Uber be­hind trans­port jobs growth

Mercury (Hobart) - - NEWS - CAMERON WHITE­LEY

UBER’S surg­ing pop­u­lar­ity is be­hind the dra­matic growth of the trans­port sec­tor in Greater Ho­bart.

That is the view of de­mog­ra­pher Bernard Salt, who has out­lined his find­ings in re­search com­mis­sioned by the Mer

cury for its Fu­ture Tas­ma­nia series.

Mr Salt found there had been a 23 per cent in­crease in the trans­port, postal and ware­hous­ing sec­tor in Ho­bart in the 2017-18 fi­nan­cial year.

This com­pared to a na­tional growth rate of 17 per cent in the same time.

“Aus­tralians have em­braced Uber,’’ Mr Salt said.

“That next gen­er­a­tion has seen it as con­ve­nient and are very com­fort­able in that space, us­ing an app and jump­ing in and ef­fec­tively shar­ing a car.

“There is also the ar­gu­ment that peo­ple find it a great way to earn ex­tra in­come, so it’s some­thing that can be worked as a side hus­tle.”

Mr Salt pre­dicted the rate of growth to steady.

“It’s com­ing off a low base,’’ he said.

“It’s cer­tainly carved out a niche in the Aus­tralian mar­ket and yet again it shows Ho­bart and Tas­ma­nia is on board.”

Uber started in Aus­tralia in 2012 and launched in Ho­bart four years later.

Mean­while, food de­liv­ery ser­vice Uber Eats launched in Ho­bart last year.

Tas­ma­nia’s first Uber driver was Hans Willink, whose very first ride was state Premier Will Hodg­man, in De­cem­ber 2016.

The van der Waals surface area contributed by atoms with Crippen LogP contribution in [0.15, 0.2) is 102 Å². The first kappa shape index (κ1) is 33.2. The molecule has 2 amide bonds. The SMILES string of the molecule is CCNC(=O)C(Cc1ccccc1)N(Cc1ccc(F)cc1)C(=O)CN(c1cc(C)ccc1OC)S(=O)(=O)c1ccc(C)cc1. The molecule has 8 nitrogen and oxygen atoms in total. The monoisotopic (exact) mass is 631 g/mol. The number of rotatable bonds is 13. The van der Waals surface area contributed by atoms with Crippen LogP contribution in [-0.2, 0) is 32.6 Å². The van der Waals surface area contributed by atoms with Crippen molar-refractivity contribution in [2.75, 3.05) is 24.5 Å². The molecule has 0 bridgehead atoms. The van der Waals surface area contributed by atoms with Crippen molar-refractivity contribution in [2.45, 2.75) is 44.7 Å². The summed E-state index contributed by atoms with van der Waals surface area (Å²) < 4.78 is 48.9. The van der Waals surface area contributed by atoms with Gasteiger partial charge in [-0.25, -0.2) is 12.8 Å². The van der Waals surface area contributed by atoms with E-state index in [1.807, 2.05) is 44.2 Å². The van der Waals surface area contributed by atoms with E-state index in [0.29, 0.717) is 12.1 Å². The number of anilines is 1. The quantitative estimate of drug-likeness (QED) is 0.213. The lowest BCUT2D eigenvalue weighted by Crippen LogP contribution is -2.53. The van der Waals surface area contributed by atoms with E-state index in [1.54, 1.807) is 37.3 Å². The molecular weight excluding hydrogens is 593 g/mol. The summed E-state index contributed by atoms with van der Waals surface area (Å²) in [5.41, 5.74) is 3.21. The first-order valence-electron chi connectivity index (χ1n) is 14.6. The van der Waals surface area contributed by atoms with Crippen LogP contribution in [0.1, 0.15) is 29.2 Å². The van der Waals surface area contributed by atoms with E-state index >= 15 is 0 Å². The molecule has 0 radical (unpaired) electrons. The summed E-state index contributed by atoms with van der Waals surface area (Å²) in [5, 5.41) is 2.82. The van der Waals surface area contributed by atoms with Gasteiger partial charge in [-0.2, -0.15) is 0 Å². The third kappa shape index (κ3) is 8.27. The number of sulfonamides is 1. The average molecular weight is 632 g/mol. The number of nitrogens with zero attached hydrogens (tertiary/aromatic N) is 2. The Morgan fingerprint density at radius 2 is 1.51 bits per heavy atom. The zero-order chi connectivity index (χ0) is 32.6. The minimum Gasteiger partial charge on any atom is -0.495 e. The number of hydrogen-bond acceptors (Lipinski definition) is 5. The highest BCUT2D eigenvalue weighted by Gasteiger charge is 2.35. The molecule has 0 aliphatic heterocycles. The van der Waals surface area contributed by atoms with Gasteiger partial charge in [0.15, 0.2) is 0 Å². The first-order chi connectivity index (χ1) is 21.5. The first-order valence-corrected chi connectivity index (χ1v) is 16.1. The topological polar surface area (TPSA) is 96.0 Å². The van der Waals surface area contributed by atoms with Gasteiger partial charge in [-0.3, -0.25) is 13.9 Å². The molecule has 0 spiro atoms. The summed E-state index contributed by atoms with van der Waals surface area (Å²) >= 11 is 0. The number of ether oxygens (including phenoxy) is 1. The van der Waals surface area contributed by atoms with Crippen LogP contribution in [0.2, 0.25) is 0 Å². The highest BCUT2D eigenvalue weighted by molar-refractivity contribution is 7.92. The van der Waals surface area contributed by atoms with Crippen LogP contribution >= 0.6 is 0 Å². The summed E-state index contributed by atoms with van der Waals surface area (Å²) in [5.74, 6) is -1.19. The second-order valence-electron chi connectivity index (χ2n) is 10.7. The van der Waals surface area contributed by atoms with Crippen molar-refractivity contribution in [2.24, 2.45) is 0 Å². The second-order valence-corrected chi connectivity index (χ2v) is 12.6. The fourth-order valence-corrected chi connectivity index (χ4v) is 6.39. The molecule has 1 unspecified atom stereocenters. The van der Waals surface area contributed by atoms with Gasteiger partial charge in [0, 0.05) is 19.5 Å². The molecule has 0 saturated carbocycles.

Mr Willink, a for­mer Army lo­gis­tics of­fi­cer, IT con­sul­tant and fre­quent po­lit­i­cal can­di­date, told the Mer­cury yes­ter­day he turned to Uber as part of a pre-re­tire­ment tran­si­tion.

“Ini­tially, it was rea­son­ably lu­cra­tive,’’ the 61-year-old said.

But he said there were now many more Uber driv­ers on the roads.

Mr Willink, who drives most days, said he had heard “anec­do­tally” there were be­tween 500 and 600 driv­ers in the Ho­bart area.

“They may not all be ac­tive but, as most peo­ple would be aware, they are on vir­tu­ally ev­ery street cor­ner, and you only have to wait a minute or two in Ho­bart to catch an Uber,’’ he said.

“The flip side to that is the work is sparser and much harder to get from a driver’s per­spec­tive.”

Mr Willink said he en­joyed the work and meet­ing new peo­ple.

“It’s like go­ing to a party and meet­ing a bunch of peo­ple, just without the al­co­hol,’’ he said.

Uber would not con­firm how many driv­ers it had on its books in Tas­ma­nia.

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